Norman Rockwell: The Impact of His Prints
Norman Rockwell prints have become a defining part of American culture since they were first created. His influence is as widespread as his name is well known, and his illustrations are an important part of American history. However, despite the acclaim and continued popularity his prints receive and enjoy, Norman Rockwell’s work has always been an issue of controversy among artists and art historians. Because the majority, if not all, of his work is in the form of illustrations in other publications, some argue that Norman Rockwell is not really an artist in the strict sense of the word but instead simply an illustrator.
The History of Norman Rockwell Prints
You can find Norman Rockwell prints in many different kinds of publications, but the most common place is the _Saturday Evening Post_. Beginning in 1916, Rockwell created 332 covers for the popular magazine in a style that some have called “countrified realism.” Rockwell was a modest man interested in painting and drawing traditional values, yet he always managed the apply these traditional values to the modern, changing world, leaving an impression on the general public. Americans have loved his works throughout time and across the country. An occurrence that testifies to this is the fact that print orders for the _Saturday Evening Post_ automatically increased by 250,000 whenever one of his prints was on the cover.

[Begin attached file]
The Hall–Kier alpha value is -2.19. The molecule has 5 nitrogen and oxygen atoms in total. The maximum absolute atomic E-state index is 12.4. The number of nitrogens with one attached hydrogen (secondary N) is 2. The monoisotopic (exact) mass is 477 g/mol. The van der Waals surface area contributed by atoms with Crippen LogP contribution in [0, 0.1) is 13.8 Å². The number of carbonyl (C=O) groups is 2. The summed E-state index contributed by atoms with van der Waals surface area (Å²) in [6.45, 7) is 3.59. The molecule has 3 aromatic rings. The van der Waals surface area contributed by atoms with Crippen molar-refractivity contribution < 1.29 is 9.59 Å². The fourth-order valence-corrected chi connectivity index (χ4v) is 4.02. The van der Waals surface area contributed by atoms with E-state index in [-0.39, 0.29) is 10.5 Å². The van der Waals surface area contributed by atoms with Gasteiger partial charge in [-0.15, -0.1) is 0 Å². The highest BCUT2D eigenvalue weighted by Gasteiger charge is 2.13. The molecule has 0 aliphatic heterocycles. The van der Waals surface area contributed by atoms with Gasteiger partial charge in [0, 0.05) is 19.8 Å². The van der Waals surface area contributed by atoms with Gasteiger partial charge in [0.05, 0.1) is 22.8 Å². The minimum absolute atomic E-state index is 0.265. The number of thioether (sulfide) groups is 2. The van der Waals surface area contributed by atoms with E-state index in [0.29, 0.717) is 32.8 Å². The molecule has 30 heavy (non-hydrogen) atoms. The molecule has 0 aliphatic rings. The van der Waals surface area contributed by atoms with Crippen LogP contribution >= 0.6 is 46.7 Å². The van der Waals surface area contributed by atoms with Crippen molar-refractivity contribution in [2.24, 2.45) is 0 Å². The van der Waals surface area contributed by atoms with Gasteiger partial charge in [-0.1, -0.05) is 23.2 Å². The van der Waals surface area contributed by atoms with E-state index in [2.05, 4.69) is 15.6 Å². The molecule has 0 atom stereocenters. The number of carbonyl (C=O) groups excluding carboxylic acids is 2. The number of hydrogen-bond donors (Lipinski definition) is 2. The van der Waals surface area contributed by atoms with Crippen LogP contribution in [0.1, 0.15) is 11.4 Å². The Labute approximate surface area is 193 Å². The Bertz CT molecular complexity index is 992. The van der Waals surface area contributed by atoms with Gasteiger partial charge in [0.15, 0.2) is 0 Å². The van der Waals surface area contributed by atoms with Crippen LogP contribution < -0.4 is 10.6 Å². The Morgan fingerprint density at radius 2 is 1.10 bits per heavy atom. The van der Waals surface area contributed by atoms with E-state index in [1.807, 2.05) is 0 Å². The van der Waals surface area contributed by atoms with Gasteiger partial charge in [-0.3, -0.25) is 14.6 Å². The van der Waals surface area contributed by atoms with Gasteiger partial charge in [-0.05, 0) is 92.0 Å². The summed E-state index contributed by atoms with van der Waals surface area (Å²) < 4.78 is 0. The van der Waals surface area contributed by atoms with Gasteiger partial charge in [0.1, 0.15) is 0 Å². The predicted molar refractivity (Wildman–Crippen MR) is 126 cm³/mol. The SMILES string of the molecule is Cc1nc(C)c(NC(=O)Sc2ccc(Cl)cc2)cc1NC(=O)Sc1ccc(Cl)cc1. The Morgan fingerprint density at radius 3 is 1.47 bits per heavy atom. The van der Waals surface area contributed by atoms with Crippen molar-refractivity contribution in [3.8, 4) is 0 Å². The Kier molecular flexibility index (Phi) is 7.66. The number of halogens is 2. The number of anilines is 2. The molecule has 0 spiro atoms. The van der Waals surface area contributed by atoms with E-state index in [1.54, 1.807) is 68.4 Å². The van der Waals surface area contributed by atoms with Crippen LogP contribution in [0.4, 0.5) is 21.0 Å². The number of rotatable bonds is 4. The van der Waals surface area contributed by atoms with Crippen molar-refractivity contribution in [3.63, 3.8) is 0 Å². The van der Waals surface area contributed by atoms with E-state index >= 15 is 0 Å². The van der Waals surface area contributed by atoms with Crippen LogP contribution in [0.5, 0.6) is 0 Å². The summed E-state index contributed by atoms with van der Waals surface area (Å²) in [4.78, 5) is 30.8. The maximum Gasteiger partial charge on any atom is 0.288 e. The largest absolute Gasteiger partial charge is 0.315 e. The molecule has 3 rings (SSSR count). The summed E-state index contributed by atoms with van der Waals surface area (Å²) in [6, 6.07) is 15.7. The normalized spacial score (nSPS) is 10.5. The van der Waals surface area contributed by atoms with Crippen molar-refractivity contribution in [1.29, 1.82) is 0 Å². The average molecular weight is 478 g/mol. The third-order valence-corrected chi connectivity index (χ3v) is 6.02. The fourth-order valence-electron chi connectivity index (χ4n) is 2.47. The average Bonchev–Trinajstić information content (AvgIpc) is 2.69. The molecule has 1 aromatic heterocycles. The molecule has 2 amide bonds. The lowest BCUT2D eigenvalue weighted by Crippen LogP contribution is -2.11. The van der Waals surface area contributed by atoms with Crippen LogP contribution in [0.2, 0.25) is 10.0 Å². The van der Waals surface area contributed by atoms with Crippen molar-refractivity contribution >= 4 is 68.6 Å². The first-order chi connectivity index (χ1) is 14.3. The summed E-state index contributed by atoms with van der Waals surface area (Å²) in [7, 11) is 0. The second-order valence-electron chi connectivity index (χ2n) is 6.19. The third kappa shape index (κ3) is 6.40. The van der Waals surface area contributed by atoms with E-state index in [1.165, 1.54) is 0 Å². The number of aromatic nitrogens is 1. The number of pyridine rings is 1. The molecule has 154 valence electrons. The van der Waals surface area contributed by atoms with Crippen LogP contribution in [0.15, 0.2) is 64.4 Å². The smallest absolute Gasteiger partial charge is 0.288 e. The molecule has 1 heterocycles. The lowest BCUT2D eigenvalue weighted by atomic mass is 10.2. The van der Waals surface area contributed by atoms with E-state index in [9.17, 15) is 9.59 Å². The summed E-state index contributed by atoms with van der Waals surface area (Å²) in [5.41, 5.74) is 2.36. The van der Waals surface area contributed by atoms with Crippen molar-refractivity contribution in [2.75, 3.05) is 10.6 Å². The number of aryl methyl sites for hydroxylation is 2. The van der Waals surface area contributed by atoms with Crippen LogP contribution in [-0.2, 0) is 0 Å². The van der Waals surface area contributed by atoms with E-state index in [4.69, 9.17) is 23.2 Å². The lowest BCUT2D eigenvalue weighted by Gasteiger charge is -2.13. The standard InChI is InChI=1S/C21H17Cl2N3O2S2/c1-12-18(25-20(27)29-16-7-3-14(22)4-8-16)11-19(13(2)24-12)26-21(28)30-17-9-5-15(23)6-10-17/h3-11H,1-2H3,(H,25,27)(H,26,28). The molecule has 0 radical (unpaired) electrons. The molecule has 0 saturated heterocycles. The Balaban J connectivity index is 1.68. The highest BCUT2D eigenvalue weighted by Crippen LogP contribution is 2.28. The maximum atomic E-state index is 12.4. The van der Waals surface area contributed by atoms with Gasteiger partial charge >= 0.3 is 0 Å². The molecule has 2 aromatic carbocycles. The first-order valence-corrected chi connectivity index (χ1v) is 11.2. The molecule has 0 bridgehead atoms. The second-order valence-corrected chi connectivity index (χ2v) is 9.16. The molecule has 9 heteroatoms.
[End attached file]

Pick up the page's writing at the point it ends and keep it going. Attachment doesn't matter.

In addition to _Post_ covers, Rockwell also illustrated for eighty other magazines and forty books. He is best known for his everyday subjects and eye for detail. Because Rockwell prints are so popular, they are not hard to find. It is a good idea to check antique stores, flea markets, and yard sales because you might stumble upon old prints or _Post_ covers that people do not recognize or appreciate. Select art stores that sell prints may also have Rockwell’s work, and the Internet can be a helpful resource, as well. If an artist is someone who creates an artistic expression of the world around him or her—whether real of imaginative—Rockwell certainly qualifies. He points out the beauty in the normal things around him and inspires the public to remember traditional values.